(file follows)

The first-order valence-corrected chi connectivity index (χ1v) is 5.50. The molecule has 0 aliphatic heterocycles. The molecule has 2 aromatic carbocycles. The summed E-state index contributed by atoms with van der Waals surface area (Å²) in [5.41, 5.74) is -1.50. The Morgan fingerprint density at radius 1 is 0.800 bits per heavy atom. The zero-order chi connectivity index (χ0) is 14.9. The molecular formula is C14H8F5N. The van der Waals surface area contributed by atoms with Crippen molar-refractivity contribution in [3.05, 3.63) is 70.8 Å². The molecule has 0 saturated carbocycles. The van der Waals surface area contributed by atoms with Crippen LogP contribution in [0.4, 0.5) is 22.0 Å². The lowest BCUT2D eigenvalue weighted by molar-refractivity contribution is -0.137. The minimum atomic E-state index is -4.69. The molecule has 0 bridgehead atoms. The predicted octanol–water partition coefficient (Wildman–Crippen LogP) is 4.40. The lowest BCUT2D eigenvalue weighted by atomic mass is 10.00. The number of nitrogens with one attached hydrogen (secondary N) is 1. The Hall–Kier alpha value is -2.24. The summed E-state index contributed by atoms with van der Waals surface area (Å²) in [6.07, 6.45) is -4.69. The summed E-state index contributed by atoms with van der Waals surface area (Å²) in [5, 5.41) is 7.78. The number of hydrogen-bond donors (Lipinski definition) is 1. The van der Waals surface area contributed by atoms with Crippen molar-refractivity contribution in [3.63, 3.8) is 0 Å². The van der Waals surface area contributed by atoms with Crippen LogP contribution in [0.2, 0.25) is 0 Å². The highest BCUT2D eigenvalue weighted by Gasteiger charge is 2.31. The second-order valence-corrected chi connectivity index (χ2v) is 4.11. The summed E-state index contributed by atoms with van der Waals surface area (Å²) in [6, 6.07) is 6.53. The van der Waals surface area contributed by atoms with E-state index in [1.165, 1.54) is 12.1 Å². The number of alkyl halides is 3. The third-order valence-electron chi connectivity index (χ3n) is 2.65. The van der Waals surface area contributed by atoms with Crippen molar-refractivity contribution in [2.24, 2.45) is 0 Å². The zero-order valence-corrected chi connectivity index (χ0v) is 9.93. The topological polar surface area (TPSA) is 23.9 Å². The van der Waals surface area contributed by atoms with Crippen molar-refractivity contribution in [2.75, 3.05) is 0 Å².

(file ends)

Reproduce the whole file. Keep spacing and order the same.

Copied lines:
The first-order valence-corrected chi connectivity index (χ1v) is 5.50. The molecule has 0 aliphatic heterocycles. The molecule has 2 aromatic carbocycles. The summed E-state index contributed by atoms with van der Waals surface area (Å²) in [5.41, 5.74) is -1.50. The Morgan fingerprint density at radius 1 is 0.800 bits per heavy atom. The zero-order chi connectivity index (χ0) is 14.9. The molecular formula is C14H8F5N. The van der Waals surface area contributed by atoms with Crippen molar-refractivity contribution in [3.05, 3.63) is 70.8 Å². The molecule has 0 saturated carbocycles. The van der Waals surface area contributed by atoms with Crippen LogP contribution in [0.4, 0.5) is 22.0 Å². The lowest BCUT2D eigenvalue weighted by molar-refractivity contribution is -0.137. The minimum atomic E-state index is -4.69. The molecule has 0 bridgehead atoms. The predicted octanol–water partition coefficient (Wildman–Crippen LogP) is 4.40. The lowest BCUT2D eigenvalue weighted by atomic mass is 10.00. The number of nitrogens with one attached hydrogen (secondary N) is 1. The Hall–Kier alpha value is -2.24. The summed E-state index contributed by atoms with van der Waals surface area (Å²) in [6.07, 6.45) is -4.69. The summed E-state index contributed by atoms with van der Waals surface area (Å²) in [5, 5.41) is 7.78. The number of hydrogen-bond donors (Lipinski definition) is 1. The van der Waals surface area contributed by atoms with Crippen molar-refractivity contribution in [3.63, 3.8) is 0 Å². The van der Waals surface area contributed by atoms with Crippen LogP contribution in [0.2, 0.25) is 0 Å². The highest BCUT2D eigenvalue weighted by Gasteiger charge is 2.31. The second-order valence-corrected chi connectivity index (χ2v) is 4.11. The summed E-state index contributed by atoms with van der Waals surface area (Å²) in [6, 6.07) is 6.53. The van der Waals surface area contributed by atoms with E-state index in [1.165, 1.54) is 12.1 Å². The number of alkyl halides is 3. The third-order valence-electron chi connectivity index (χ3n) is 2.65. The van der Waals surface area contributed by atoms with Crippen molar-refractivity contribution in [2.24, 2.45) is 0 Å². The zero-order valence-corrected chi connectivity index (χ0v) is 9.93. The topological polar surface area (TPSA) is 23.9 Å². The van der Waals surface area contributed by atoms with Crippen molar-refractivity contribution in [2.75, 3.05) is 0 Å².